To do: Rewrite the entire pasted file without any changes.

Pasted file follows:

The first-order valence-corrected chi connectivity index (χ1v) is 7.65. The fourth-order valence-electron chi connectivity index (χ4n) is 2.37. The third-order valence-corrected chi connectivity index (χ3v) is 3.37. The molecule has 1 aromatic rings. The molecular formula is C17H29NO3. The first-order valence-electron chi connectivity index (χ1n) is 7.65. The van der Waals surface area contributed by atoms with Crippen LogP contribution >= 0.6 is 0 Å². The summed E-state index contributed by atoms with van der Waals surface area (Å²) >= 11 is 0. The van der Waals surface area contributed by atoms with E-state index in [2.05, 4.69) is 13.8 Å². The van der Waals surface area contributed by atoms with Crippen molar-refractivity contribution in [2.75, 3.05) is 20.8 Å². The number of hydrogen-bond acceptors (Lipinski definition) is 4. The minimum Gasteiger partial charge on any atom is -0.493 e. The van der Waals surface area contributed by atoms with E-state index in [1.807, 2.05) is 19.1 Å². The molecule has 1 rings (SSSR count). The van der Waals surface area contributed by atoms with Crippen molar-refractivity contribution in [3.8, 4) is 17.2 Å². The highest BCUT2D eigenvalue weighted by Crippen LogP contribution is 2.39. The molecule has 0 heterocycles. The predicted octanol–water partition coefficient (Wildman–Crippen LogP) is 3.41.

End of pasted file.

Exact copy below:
The first-order valence-corrected chi connectivity index (χ1v) is 7.65. The fourth-order valence-electron chi connectivity index (χ4n) is 2.37. The third-order valence-corrected chi connectivity index (χ3v) is 3.37. The molecule has 1 aromatic rings. The molecular formula is C17H29NO3. The first-order valence-electron chi connectivity index (χ1n) is 7.65. The van der Waals surface area contributed by atoms with Crippen LogP contribution >= 0.6 is 0 Å². The summed E-state index contributed by atoms with van der Waals surface area (Å²) >= 11 is 0. The van der Waals surface area contributed by atoms with E-state index in [2.05, 4.69) is 13.8 Å². The van der Waals surface area contributed by atoms with Crippen molar-refractivity contribution in [2.75, 3.05) is 20.8 Å². The number of hydrogen-bond acceptors (Lipinski definition) is 4. The minimum Gasteiger partial charge on any atom is -0.493 e. The van der Waals surface area contributed by atoms with E-state index in [1.807, 2.05) is 19.1 Å². The molecule has 1 rings (SSSR count). The van der Waals surface area contributed by atoms with Crippen molar-refractivity contribution in [3.8, 4) is 17.2 Å². The highest BCUT2D eigenvalue weighted by Crippen LogP contribution is 2.39. The molecule has 0 heterocycles. The predicted octanol–water partition coefficient (Wildman–Crippen LogP) is 3.41.